What is the point of a year abroad?

This article was written by Imogen Watson, published on 31st January 2013 and has been read 3195 times.

There is a lot of discussion about years spent abroad during your degree; lots of thought about great work experience, improvement of your foreign language skills and an amazing CV on your return home. All of this is true - although you may not be taking a year out in a country which speaks another language - but I cannot help feeling that these people are missing some other, equally valuable, points which are worth considering in conjunction with your employability.

If you have never read a previous post of mine, you would be forgiven for not knowing that I am an English language assistant in two secondary schools here in France. In the four months I have worked here, I have by all means snatched up a fair number of skills and qualities as I have skipped around Normandy, but I have little intention of following up this particular job experience in becoming a teacher. I never wanted to be a teacher, either. I took the British Council position pretty much aware of this fact, deciding instead that it would be fun to try and pass on my culture to people almost completely unaware of it.

I would be lying if I said I was unaware of the fact that the British Council option has just a few hours a week and is paid - something not guaranteed in internship positions. With the Erasmus grant and my student loan, that was highly attractive to me. I am not a money-grabber, but it does bring me to one of my central points. You can travel.

That's right, the year abroad is a perfect opportunity, regardless of job choice, once you are off your island (if you're in the UK) or otherwise to get out and explore. For me, I've been to Switzerland, Spain, and bits of northern France already, and during the next holidays I'm hoping to get back to the francophone part of Switzerland and travel through eastern and central France. Next weekend, I will be exploring the beaches of the D-Day landings in Lower Normandy.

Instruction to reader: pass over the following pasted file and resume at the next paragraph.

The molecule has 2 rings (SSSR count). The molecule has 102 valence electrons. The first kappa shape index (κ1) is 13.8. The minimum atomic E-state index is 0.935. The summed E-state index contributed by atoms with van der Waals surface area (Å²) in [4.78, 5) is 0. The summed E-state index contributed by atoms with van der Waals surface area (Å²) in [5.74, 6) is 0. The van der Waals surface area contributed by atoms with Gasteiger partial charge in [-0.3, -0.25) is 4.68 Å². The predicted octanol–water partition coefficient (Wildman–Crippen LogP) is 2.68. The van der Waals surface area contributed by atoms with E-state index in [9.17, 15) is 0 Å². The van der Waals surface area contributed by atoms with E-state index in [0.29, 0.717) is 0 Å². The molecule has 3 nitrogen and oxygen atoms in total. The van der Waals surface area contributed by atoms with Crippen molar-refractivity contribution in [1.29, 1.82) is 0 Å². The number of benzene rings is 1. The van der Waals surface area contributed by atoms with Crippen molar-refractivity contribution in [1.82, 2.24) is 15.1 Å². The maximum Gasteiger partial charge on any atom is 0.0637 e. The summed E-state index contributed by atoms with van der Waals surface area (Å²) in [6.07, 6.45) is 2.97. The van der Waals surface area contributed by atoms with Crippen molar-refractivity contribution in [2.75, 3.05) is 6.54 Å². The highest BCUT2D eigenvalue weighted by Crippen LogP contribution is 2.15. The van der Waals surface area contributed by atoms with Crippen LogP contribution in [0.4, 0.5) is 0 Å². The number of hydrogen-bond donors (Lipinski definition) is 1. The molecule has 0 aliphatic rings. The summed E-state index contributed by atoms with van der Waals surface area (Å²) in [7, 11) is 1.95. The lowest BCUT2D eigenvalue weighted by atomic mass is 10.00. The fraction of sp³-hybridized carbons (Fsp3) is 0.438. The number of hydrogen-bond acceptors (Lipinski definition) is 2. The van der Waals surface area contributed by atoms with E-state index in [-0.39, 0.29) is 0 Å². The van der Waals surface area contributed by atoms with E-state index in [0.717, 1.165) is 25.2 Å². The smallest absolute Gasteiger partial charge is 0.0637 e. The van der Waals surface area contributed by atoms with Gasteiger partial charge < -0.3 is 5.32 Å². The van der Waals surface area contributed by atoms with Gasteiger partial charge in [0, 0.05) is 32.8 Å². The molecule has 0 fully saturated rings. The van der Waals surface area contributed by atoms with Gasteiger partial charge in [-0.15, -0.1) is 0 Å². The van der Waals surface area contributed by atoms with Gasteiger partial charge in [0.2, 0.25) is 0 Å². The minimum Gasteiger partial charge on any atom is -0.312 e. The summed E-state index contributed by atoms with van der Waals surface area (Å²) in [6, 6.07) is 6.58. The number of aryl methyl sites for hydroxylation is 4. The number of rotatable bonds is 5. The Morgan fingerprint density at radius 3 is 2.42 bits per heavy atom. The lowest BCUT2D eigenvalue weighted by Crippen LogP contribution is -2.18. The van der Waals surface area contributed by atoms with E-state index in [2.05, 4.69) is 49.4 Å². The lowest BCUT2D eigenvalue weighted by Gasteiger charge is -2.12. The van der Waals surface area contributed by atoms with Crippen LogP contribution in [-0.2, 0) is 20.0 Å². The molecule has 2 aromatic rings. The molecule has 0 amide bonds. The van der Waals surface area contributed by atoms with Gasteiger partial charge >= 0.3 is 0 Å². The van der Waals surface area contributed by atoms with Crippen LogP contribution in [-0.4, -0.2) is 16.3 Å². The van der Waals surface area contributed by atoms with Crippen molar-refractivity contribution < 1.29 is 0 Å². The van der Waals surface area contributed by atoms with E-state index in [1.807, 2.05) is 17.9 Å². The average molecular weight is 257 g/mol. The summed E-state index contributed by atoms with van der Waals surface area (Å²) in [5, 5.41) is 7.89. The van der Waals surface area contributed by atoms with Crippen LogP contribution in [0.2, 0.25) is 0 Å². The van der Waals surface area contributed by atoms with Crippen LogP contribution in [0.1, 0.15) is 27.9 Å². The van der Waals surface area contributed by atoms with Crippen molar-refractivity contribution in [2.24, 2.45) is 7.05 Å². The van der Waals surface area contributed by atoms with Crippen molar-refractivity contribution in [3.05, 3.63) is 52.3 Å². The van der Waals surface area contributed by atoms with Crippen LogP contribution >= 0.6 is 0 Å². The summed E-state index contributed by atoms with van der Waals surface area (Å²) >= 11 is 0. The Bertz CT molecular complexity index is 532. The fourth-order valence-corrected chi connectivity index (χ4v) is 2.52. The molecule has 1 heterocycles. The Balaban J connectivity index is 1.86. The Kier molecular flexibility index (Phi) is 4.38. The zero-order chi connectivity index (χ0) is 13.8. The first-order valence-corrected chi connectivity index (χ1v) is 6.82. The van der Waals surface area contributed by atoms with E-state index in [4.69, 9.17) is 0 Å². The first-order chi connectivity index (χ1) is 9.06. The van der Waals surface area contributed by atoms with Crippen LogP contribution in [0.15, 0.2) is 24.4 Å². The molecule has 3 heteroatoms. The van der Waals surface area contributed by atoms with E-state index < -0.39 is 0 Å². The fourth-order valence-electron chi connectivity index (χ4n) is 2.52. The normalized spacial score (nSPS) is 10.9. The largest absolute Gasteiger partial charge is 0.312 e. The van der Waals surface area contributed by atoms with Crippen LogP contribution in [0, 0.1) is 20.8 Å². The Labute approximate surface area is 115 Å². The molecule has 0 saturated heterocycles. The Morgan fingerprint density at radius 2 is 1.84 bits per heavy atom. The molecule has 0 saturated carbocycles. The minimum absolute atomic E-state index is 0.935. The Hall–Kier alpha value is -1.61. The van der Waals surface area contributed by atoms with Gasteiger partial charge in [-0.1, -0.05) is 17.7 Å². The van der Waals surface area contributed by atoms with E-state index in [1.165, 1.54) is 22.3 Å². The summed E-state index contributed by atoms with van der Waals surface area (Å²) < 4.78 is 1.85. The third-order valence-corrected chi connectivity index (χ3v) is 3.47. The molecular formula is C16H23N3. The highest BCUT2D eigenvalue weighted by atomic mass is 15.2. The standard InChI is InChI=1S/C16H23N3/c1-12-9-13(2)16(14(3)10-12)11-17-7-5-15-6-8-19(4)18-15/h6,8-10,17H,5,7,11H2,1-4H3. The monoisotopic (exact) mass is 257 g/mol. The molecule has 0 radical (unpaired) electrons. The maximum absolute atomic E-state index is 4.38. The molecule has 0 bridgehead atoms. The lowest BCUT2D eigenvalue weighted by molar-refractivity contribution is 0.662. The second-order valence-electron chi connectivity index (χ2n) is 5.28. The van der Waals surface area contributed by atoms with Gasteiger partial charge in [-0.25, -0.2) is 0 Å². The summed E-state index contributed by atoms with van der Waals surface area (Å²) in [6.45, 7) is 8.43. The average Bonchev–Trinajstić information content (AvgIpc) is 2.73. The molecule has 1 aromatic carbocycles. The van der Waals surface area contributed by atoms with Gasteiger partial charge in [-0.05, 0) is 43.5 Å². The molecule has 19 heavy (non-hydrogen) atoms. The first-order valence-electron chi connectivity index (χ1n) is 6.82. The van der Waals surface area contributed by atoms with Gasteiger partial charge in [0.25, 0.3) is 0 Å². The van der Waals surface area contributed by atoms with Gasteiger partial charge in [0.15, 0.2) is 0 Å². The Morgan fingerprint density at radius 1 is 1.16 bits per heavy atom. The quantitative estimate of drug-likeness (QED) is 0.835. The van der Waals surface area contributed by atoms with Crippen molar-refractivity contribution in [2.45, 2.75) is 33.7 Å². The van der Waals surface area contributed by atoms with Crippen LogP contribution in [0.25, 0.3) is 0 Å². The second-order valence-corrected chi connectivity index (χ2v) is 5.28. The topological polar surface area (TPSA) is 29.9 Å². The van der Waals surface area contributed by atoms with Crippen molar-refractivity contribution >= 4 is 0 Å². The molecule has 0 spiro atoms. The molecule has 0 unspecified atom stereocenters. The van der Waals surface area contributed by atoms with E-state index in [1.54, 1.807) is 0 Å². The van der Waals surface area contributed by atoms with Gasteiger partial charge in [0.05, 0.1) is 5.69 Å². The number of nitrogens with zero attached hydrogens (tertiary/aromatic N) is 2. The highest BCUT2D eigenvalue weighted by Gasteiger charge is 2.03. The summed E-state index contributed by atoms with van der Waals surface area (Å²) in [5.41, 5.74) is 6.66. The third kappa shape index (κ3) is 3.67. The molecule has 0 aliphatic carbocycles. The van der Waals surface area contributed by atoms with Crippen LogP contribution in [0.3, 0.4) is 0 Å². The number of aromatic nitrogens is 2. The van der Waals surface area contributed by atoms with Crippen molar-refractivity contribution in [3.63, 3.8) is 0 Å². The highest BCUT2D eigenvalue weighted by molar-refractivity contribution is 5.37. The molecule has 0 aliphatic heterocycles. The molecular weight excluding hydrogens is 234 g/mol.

What comes with exploration? Discovery. New people, new cultures, new habits, new sights, and you will quite possibly never be the same again. Nor will you look at things the same way. It's a mind-broadener, a game-changer. I would be honestly surprised if you didn't encounter a bit of self-discovery on your journeys.

The people you will meet will become some of the most important people you have met. Even those with whom you do not get along will help you to realise something new about yourself, even if it is just a new characteristic in other people that really grates with you. But for the rest, the vast majority, they will be the people with whom you explored, with whom you laughed and created new memories. They will be the people who helped you, and occasionally those who annoyed you, but it can't always be one hundred per cent perfect, can it?

So whilst you're dithering over whether to take the plunge, and worrying about what is the best way to spend a year out of university, out of your comfort zone, I would just make sure you don't only consider the job aspect. Any job, placement or university you take up will provide you with excellent qualifications and experience for your future - the fact you went and did it at all is a great start. No matter where you are placed you will learn. Out here in the middle of nowhere, for example, teaches you to be creative. Think about all the other ways you will spend your time and with all the different people that you can meet. Think of the advantages, the adrenaline, and the adventure.

And jump in. It will be the best thing you ever did.

For her latest update, check out Immi's blog and follow her on Twitter @immicatherine

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